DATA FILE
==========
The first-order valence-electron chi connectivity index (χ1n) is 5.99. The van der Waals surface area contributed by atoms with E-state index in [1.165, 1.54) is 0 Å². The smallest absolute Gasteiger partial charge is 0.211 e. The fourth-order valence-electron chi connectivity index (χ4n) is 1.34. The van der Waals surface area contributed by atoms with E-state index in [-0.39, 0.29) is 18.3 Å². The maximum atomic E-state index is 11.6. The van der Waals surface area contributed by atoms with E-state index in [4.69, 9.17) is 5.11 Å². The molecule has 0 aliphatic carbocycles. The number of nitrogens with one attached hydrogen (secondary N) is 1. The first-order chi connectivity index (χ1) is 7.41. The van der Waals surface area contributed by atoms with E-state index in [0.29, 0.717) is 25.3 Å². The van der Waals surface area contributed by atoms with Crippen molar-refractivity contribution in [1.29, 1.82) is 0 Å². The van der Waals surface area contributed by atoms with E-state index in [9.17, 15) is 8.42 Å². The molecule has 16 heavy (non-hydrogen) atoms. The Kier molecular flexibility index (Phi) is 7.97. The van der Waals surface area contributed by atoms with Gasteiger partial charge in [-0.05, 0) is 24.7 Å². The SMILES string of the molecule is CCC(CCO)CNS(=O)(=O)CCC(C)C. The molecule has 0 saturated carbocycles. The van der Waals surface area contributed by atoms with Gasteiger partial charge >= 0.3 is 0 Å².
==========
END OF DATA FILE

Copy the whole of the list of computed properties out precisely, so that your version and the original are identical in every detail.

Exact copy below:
The first-order valence-electron chi connectivity index (χ1n) is 5.99. The van der Waals surface area contributed by atoms with E-state index in [1.165, 1.54) is 0 Å². The smallest absolute Gasteiger partial charge is 0.211 e. The fourth-order valence-electron chi connectivity index (χ4n) is 1.34. The van der Waals surface area contributed by atoms with E-state index in [-0.39, 0.29) is 18.3 Å². The maximum atomic E-state index is 11.6. The van der Waals surface area contributed by atoms with E-state index in [4.69, 9.17) is 5.11 Å². The molecule has 0 aliphatic carbocycles. The number of nitrogens with one attached hydrogen (secondary N) is 1. The first-order chi connectivity index (χ1) is 7.41. The van der Waals surface area contributed by atoms with E-state index in [0.29, 0.717) is 25.3 Å². The van der Waals surface area contributed by atoms with Crippen molar-refractivity contribution in [1.29, 1.82) is 0 Å². The van der Waals surface area contributed by atoms with E-state index in [9.17, 15) is 8.42 Å². The molecule has 16 heavy (non-hydrogen) atoms. The Kier molecular flexibility index (Phi) is 7.97. The van der Waals surface area contributed by atoms with Gasteiger partial charge in [-0.05, 0) is 24.7 Å². The SMILES string of the molecule is CCC(CCO)CNS(=O)(=O)CCC(C)C. The molecule has 0 saturated carbocycles. The van der Waals surface area contributed by atoms with Gasteiger partial charge >= 0.3 is 0 Å².